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Could you explain the meaning of the expression "off the clock"?

Do I need to use hyphens as in "off-the-clock"?

I have seen some explanations on the Internet, but none of them seem to be reliable.

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    It's just "off the clock", no hyphens, and it means that you're doing something for someone for free, without charging them like you normally would (ie if you were 'on the clock', meaning you're charging for your time). Apr 18, 2016 at 9:49
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    It means, using the metaphor of a factory environment where you "clock in" at the start of the work shift and "clock out" at the end, you are not currently "clocked in", and the time you're spending is not being charged to whatever account the "clock" accounts for.
    – Hot Licks
    Apr 18, 2016 at 12:20

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https://en.wiktionary.org/wiki/off_the_clock

Not at work.

Not being paid for working.

Relaxing.

Most commonly it is used to mean that you currently not working. For example, if your work shift is over and you're heading home, and a customer asks you to help them, you may tell them 'Sorry, I'm off the clock, go speak to someone at the till'.

It can also mean that someone who you would typically have to pay for help is doing it for free, also known as pro bono. For example, if you're speaking to a lawyer friend about a legal matter, and you ask him if you need to pay him for his advice, he may go 'Hey, I'm off the clock, don't worry about it'.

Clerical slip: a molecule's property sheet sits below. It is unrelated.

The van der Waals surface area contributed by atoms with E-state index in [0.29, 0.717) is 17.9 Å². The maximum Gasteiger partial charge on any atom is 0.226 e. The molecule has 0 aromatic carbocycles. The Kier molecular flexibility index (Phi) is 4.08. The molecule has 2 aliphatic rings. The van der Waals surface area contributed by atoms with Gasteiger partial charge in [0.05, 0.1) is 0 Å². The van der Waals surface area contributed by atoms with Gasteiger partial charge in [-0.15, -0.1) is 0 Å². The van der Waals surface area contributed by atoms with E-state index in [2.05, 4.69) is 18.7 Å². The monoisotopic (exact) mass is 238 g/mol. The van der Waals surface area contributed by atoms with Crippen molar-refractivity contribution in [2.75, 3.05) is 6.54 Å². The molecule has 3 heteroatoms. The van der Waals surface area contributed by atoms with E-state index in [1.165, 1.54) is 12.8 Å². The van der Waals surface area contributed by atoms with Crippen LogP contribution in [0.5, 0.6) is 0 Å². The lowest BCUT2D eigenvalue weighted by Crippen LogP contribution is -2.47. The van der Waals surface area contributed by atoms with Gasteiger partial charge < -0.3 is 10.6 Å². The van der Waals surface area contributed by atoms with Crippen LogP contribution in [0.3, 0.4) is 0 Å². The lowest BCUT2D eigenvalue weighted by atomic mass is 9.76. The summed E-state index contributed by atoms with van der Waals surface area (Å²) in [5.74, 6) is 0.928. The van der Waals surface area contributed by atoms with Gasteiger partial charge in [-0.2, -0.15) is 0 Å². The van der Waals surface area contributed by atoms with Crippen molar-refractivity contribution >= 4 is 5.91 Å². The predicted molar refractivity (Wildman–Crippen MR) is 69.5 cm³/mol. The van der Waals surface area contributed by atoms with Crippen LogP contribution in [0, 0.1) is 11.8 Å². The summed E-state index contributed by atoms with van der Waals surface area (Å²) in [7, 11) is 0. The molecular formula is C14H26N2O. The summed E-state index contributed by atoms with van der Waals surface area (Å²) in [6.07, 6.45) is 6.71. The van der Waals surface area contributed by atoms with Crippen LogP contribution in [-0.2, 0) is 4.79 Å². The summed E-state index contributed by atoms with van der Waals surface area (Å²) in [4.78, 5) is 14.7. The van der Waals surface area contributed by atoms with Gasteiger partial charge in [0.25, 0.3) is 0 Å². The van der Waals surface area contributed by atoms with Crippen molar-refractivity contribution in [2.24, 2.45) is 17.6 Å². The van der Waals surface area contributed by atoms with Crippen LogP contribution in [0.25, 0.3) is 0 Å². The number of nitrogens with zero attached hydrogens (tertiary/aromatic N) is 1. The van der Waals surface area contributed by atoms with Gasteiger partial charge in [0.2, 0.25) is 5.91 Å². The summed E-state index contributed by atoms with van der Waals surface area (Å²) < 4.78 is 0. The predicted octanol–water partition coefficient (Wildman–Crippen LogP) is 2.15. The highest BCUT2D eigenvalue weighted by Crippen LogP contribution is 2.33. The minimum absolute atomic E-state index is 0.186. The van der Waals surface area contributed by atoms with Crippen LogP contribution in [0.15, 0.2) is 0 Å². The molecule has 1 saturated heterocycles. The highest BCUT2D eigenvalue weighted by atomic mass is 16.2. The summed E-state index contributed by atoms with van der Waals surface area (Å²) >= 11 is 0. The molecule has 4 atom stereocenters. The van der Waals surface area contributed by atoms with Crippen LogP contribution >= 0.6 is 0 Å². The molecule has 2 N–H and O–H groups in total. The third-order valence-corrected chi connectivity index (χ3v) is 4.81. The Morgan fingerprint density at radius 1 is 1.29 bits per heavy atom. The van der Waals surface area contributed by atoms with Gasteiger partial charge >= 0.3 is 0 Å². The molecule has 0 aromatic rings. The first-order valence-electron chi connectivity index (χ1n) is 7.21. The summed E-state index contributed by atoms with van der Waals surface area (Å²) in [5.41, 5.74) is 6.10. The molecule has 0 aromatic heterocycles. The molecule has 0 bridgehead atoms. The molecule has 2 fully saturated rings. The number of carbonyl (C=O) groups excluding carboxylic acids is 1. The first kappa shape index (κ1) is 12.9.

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    In modern terminology you may still be on the job and drawing salary, but not be charging your time to any particular account or project.
    – Hot Licks
    Apr 18, 2016 at 12:20
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    It can mean that you still expect to be paid for a job, but without the knowledge of your employer or the tax authorities - a job done with no timesheet or taximeter involved. Like when the plumber does a quick, easy job, and says "Just give me £20", which you know won't appear on any records. Apr 18, 2016 at 14:26
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    @DavidGarner In that case I'd say it was "off the books" rather than "off the clock"
    – SGR
    Dec 28, 2017 at 13:59
  • @SGR I think you're right: certainly, "off the books" sounds more likely, now that you mention it. Dec 29, 2017 at 16:08

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